I don't know. I have a responsibility to do my job the best I can. I'm really grateful to learn the show means something to people, because it means a lot to us. But in some ways my responsibility isn't to the audience, it's to the show—and to do the best we can and to do it an honest way. I was going to say truthful way, but that's a little highfalutin'. [Laughs.] Just an honest way. It takes a lot to know the truth. It takes very little to know if you're being honest.

Stephen Colbert in a gray suit holding a small dog.

Suit and shirt by Ermenegildo Zegna. Tie by Prada.

Photography by David Needleman. Styled by Antonia Xereas.

Do you look forward to whatever happens in November being over and the show no longer being entangled in an election cycle?

No, I'm indifferent, because I don't do the show for what happens in November. I do it for yesterday and today and what might happen tomorrow. So whatever happens in November is what happens in November. We'll write our jokes then. Personally, I look forward to him being dragged out in leg irons, and if it happens, fantastic. If it doesn't, we'll be here doing what we do.

The audience has a chance to talk to you before the show begins. Do you tend to get the same questions?

They ask me about religion, about South Carolina. They ask me marriage advice and sometimes about The Lord of the Rings. These are things that I talk about! And they ask me about grief. Those are rarer, but it happens.

I'd imagine it's hard to be a spokesperson for grief, especially when grief is such a private thing.

It is. I think of myself less as a spokesperson for grief than someone who is willing to speak about it at all. People mostly don't want to talk about it. Who would want to? It's terrible!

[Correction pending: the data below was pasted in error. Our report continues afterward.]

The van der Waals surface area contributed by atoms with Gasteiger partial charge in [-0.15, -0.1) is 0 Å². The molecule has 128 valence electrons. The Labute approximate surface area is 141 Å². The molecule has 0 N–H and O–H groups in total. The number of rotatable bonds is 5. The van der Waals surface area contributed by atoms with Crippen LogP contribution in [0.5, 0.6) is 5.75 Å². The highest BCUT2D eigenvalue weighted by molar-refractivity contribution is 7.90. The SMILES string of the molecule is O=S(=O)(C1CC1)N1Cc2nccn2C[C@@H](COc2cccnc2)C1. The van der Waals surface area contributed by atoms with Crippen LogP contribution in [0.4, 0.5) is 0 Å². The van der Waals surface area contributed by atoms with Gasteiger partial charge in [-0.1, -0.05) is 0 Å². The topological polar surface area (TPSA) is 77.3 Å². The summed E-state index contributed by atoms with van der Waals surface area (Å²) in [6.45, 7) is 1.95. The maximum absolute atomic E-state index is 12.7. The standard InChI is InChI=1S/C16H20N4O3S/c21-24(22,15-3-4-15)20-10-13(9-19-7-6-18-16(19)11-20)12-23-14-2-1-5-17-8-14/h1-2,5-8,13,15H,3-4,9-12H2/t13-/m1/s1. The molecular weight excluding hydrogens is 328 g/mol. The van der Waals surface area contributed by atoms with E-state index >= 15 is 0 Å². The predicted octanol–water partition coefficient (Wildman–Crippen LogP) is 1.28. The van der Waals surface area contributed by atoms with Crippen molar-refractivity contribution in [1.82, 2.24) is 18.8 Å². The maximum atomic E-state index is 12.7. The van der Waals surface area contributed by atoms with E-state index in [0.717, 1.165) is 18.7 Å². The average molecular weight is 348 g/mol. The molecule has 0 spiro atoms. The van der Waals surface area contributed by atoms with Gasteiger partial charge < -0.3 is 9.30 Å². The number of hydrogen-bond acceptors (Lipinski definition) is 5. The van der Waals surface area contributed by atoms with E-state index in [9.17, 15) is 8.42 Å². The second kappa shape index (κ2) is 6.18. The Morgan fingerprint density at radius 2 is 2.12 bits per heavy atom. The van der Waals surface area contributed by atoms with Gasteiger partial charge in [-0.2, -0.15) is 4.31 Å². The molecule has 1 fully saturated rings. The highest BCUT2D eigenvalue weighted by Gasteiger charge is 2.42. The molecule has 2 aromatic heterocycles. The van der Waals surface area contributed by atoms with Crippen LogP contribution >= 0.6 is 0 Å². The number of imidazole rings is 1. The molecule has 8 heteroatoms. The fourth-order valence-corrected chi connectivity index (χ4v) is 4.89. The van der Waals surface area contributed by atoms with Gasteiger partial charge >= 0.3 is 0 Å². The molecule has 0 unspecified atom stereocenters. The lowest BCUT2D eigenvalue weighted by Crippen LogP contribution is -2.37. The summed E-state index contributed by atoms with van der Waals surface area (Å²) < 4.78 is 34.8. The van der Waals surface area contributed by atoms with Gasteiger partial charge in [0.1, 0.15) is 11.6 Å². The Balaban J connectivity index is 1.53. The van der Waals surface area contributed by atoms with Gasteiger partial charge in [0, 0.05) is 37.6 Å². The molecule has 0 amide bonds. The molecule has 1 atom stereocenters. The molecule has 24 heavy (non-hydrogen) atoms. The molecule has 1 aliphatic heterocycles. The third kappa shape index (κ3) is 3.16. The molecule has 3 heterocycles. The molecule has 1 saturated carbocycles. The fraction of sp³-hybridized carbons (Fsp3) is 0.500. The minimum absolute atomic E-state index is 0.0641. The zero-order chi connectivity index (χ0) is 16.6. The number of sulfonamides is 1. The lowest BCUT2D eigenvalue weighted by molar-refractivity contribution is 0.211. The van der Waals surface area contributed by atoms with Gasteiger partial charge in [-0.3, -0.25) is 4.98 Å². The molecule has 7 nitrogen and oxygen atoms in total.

But it must be comforting if you are going through it to be understood.

That's the most important thing.

Stephen Colbert sitting in a chair against a pink backdrop.

Suit and shirt by Ermenegildo Zegna. Tie by Prada. Pocket Square by Tom Ford. Shoes by To Boot New York.

Photography by David Needleman. Styled by Antonia Xereas.

Last year you did an interview with Anderson Cooper, and you both spoke quite candidly about grief, and the reaction to it was overwhelming.

I was quite surprised by the reaction. I don't do interviews that often, but I really like him and he's such a great guest and he's been so good to us. I knew his mother had passed shortly before [our interview]. It was just a good conversation.

When it was over, my publicist—my dear friend, Carrie Byalick—said: "Are you OK?" I was like oh, yeah, fine. I think that went well! She said, "I think so too. I think people will like it." And then I went and did the show. I had no idea it would be resonant for so many people. But why not? Why shouldn't it be? Everybody dies. Everybody knows loss. Which is kind of the nature of the conversation that we were having. So I shouldn't have been surprised, but I was, I really was.

Stephen Colbert in a tan suit.

Suit and shirt by Ermenegildo Zegna. Tie by Prada. Pocket Square by Tom Ford.

Photography by David Needleman. Styled by Antonia Xereas.

I think, especially within the world of celebrity, seeing you and Anderson Cooper having such an intimate and honest conversation was surprising.

There's such fear of weakness, and kindness. Softness can be perceived as weakness. It's what you said: It's comforting to people to know they are not alone. That's everything we're trying to do here.

These shows are traditionally nighttime companions before you go to bed—a joke before sleep! Especially now in such a fractured social and entertainment space, it's nice to provide some place where people have a sense of community, and to know that you're not crazy. We can try to remove the thorn of today's news.

Stephen Colbert in a gray suit with a spotlight behind him.

Suit and shirt by Ermenegildo Zegna. Tie by Prada.

Photography by David Needleman. Styled by Antonia Xereas.

There is a comfort in that—to know others feel the same.

Before I did the show, back in 2015, a mutual friend told me that [director] Spike Jonze was interested in helping in any way he could. I'm a fan of his, of his art and ambition. He came and interviewed me. One of the things he asked me was, "What do you want to do?" I said: "I don't know how to do it, but I want to do a show about love. I don't know how to do a comedy show, let alone a late night comedy show, about love."